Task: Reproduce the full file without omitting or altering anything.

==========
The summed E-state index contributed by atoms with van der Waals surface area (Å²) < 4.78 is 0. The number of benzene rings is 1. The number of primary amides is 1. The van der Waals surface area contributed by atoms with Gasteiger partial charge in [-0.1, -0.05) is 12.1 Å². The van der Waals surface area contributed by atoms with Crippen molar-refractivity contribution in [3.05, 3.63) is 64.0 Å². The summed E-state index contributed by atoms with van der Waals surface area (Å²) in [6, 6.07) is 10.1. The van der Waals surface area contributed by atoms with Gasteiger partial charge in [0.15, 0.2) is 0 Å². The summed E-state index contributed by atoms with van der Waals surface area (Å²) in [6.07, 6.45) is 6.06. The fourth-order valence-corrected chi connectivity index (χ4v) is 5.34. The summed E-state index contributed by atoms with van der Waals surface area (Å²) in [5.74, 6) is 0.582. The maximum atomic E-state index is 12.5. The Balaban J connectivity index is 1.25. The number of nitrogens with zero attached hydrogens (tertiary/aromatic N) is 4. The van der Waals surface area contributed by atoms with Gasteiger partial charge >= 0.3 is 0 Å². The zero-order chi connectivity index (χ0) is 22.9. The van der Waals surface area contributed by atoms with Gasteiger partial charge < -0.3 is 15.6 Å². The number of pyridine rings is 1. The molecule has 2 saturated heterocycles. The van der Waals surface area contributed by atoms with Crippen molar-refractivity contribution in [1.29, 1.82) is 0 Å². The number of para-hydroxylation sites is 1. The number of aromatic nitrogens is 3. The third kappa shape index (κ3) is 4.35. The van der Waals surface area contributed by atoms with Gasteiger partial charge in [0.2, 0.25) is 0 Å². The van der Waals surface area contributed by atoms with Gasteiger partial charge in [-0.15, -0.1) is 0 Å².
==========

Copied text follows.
The summed E-state index contributed by atoms with van der Waals surface area (Å²) < 4.78 is 0. The number of benzene rings is 1. The number of primary amides is 1. The van der Waals surface area contributed by atoms with Gasteiger partial charge in [-0.1, -0.05) is 12.1 Å². The van der Waals surface area contributed by atoms with Crippen molar-refractivity contribution in [3.05, 3.63) is 64.0 Å². The summed E-state index contributed by atoms with van der Waals surface area (Å²) in [6, 6.07) is 10.1. The van der Waals surface area contributed by atoms with Gasteiger partial charge in [0.15, 0.2) is 0 Å². The summed E-state index contributed by atoms with van der Waals surface area (Å²) in [6.07, 6.45) is 6.06. The fourth-order valence-corrected chi connectivity index (χ4v) is 5.34. The summed E-state index contributed by atoms with van der Waals surface area (Å²) in [5.74, 6) is 0.582. The maximum atomic E-state index is 12.5. The Balaban J connectivity index is 1.25. The number of nitrogens with zero attached hydrogens (tertiary/aromatic N) is 4. The van der Waals surface area contributed by atoms with Gasteiger partial charge >= 0.3 is 0 Å². The zero-order chi connectivity index (χ0) is 22.9. The van der Waals surface area contributed by atoms with Gasteiger partial charge < -0.3 is 15.6 Å². The number of pyridine rings is 1. The molecule has 2 saturated heterocycles. The van der Waals surface area contributed by atoms with Crippen molar-refractivity contribution in [1.29, 1.82) is 0 Å². The number of para-hydroxylation sites is 1. The number of aromatic nitrogens is 3. The third kappa shape index (κ3) is 4.35. The van der Waals surface area contributed by atoms with Gasteiger partial charge in [0.2, 0.25) is 0 Å². The van der Waals surface area contributed by atoms with Gasteiger partial charge in [-0.15, -0.1) is 0 Å².